It’s a rough time for the Canadian economy–but surprisingly, some Canadian banks are doing a-OK.
Despite slowing mortgage growth, declining credit quality and 0.4% GDP growth, banks like Toronto-Dominion Bank (TSX:TD)(NYSE:TD) are still growing as much as 9% year over year. The secret to their success lies south of the border. While Canadian economic growth is tepid, the U.S. is still growing at 3.1% year over year, and Canadian banks that operate in the U.S. have been capturing a slice of the growth.
While Canada continues to make up the lion’s share of Canadian banks’ revenue, the U.S. is becoming an increasingly vital component–to the point that some of the banks’ U.S. retail operations may soon outstrip their domestic ones.
If you want to invest in Canadian banks in 2019, you’ll do best by buying banks that have some U.S. exposure. With that in mind, here are three Canadian banks that give you a slice of U.S. banking profits.
TD Bank is by far the most American of Canadian banks, with about 30% of its revenue coming from the U.S.
The bank has a major base of operations on America’s east coast, with a notable presence in New York. As the eighth largest retail bank in the U.S., TD still has a lot of room to grow–especially on the West Coast, where it’s still a small player.
TD’s U.S. retail business grew at 29% year over year in its most recent quarter, while its TD Ameritrade investment grew earnings at 93%. This was more than enough to offset TD’s weak Canadian banking growth, giving the company an overall 9% earnings growth rate.
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Canadian Imperial Bank of Commerce
Canadian Imperial Bank of Commerce (TSX:CM)(NYSE:CM) has fallen on some hard times. Since September of last year, its stock has fallen 18%, failing to recover from the late 2019 TSX correction. As a result, it’s now one of the cheapest and highest-yielding Canadian banks, with a whopping 5.4% yield.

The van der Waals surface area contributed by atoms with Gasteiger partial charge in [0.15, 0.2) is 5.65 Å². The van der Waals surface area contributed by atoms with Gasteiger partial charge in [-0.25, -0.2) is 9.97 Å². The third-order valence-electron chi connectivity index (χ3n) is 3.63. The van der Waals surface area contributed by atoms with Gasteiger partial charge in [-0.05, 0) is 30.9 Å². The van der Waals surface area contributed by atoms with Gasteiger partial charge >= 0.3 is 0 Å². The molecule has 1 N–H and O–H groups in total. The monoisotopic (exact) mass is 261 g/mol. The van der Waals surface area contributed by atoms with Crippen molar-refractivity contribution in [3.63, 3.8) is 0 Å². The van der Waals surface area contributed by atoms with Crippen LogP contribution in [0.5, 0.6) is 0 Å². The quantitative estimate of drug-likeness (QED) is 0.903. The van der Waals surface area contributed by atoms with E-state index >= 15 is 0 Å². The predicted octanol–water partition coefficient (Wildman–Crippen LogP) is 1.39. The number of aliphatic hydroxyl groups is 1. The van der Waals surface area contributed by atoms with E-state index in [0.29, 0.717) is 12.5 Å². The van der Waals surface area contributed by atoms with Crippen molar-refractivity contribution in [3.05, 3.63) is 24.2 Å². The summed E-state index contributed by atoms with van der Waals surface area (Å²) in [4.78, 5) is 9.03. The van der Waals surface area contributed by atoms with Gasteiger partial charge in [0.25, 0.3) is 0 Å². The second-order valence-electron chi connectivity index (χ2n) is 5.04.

CIBC’s low price is largely justified, with the company posting 2% year-over-year earnings growth in its most recent quarter. However, the bank does have a U.S. Commercial Banking and Wealth Management division that’s growing at 18%.
Bank of Montreal
Bank of Montreal (TSX:BMO)(NYSE:BMO) is the second most American Canadian bank after TD, with its U.S. P&C earnings making up about 25% of its total earnings. BMO’s level of U.S. exposure is similar to TD’s; however, growing at 17% year over year, its U.S. operations aren’t as frothy. Nevertheless, BMO was one of the strongest Canadian banks in Q2, posting 20% earnings growth (4% on an adjusted basis).
The Canadian economy may be crawling along at the moment, but that doesn’t mean that Canada’s biggest financial institutions aren’t good investments. If you buy Canadian banks with adequate U.S. exposure, you may find your investments rising much faster than the broader economy. Just remember to keep an eye on those PCLs.
This article represents the opinion of the writer, who may disagree with the “official” recommendation position of a Motley Fool premium service or advisor. We’re Motley! Questioning an investing thesis — even one of our own — helps us all think critically about investing and make decisions that help us become smarter, happier, and richer, so we sometimes publish articles that may not be in line with recommendations, rankings or other content.
Fool contributor Andrew Button owns shares of TORONTO-DOMINION BANK.